Book Review: The Age of Five Trilogy
The Age of the Five Trilogy by Trudi Canavan is the second series written by the Australian fantasy author. While set as a trilogy of three volumes; Priestess Of The White, Last Of The Wilds and Voice Of The Gods, The Age of the Five Trilogy works more as a single volume, as the individual plots of each book are almost entirely interwoven with one another, than as the three separate books it is available as.
The Age of the Five Trilogy follows Priestess Auraya as she climbs to the top of the Circlan religious order, only to find the gods she worships are not exactly what she believed them to be. The gods’ challenge her faith, pushing her to breaking point; while the world erupts into a religious war, Auraya discovers truths about the gods that bring her entire world into disrepute. The Age of the Five trilogy is a complicated yet thrilling read, however for the traditional Canavan fan, at times the plot may seem predictable. However that is not a bad thing, while new readers to Canavan will enjoy a simple style and easy read, those who have encountered Canavan’s Black Magician Trilogy will notice parallels between the two series’.
Canavans strength comes from her ability to forge remarkable characters. The question remains throughout the series, who is stereotypical fantasy “good” and who is the stereotypical “bad”. The answer to this is neither, Canavan poses an impressive argument over Protagonists and Antagonists – especially towards the end of the series where the nemesis of The Priestess of the White is revealed to be not as bad as first indicated, the white – championed in Priestess are seen to be unjust and the reader is forced to challenge their assumptions about the characters.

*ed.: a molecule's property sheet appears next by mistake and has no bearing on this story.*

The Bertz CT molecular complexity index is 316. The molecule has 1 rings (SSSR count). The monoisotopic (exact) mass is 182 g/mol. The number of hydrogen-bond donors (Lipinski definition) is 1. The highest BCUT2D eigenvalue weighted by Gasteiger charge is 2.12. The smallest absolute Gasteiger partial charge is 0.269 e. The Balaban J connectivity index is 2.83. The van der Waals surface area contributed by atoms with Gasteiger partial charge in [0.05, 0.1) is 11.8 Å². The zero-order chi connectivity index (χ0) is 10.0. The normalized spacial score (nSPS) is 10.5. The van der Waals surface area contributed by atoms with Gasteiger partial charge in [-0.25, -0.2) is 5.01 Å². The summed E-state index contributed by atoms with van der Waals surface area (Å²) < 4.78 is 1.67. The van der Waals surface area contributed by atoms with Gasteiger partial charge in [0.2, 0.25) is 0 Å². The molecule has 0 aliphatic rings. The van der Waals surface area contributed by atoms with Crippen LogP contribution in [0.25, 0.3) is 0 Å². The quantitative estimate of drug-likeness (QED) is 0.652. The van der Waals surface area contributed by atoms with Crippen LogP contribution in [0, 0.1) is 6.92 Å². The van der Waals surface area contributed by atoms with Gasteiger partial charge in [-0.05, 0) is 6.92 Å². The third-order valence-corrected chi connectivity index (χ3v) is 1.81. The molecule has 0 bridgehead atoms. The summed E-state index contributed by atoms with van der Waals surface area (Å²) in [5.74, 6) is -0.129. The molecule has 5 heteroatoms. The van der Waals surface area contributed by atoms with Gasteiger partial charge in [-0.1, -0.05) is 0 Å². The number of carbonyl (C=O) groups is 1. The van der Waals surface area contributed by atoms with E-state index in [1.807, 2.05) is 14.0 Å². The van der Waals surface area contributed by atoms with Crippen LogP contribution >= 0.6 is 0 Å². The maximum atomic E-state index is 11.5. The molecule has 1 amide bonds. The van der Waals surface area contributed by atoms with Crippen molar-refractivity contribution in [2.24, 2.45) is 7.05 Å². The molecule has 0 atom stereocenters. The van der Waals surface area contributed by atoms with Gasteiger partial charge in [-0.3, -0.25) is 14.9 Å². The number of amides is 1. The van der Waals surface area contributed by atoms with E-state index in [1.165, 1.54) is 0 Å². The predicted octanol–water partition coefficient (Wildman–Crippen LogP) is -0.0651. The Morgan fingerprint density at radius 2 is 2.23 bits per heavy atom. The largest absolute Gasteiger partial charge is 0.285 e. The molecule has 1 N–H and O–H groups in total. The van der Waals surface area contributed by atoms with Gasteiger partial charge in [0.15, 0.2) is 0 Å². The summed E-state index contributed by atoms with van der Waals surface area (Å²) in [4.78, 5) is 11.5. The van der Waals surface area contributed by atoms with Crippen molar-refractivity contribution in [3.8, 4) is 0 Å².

Canavan’s written style is simplistic, but her ideas are vast. Her use of description is limited, though this does not undermine her world building. Her creativity is shown to full splendor with the multitude of creatures she has woven into her fantasy world. The only drawback in her creation is that it is not always easy to understand what is happening when grasping outlandish words and constructs. One could say, why create an alternative to a rat, when a rat would suffice?
Overall The Age of the Five Trilogy is a thrilling though flawed read. While she has included much that is of interest and intriguing, the plot can seem predicable in places. However there are a number of twists, which are both shocking and refreshing, allowing the trilogy to bring enjoyment. It is unclear what Canavans’ purpose in writing the trilogy was, but it is easy to summarize as an exploration of polytheistic religions and paganism. As usual Canavan has placed a high importance of medical knowledge and healing – with most of her characters playing a role in discovery. For an easy read, The Age of the Five is a gem among the often stogy and lofty volumes of the fantasy cannon.
The Age of five Trilogy can be purchased from Waterstones Uk:
Please click on the book to go directly to the Waterstones listing.
More information on The Age of Five and Trudi Canavan can be found at www.trudicanavan.com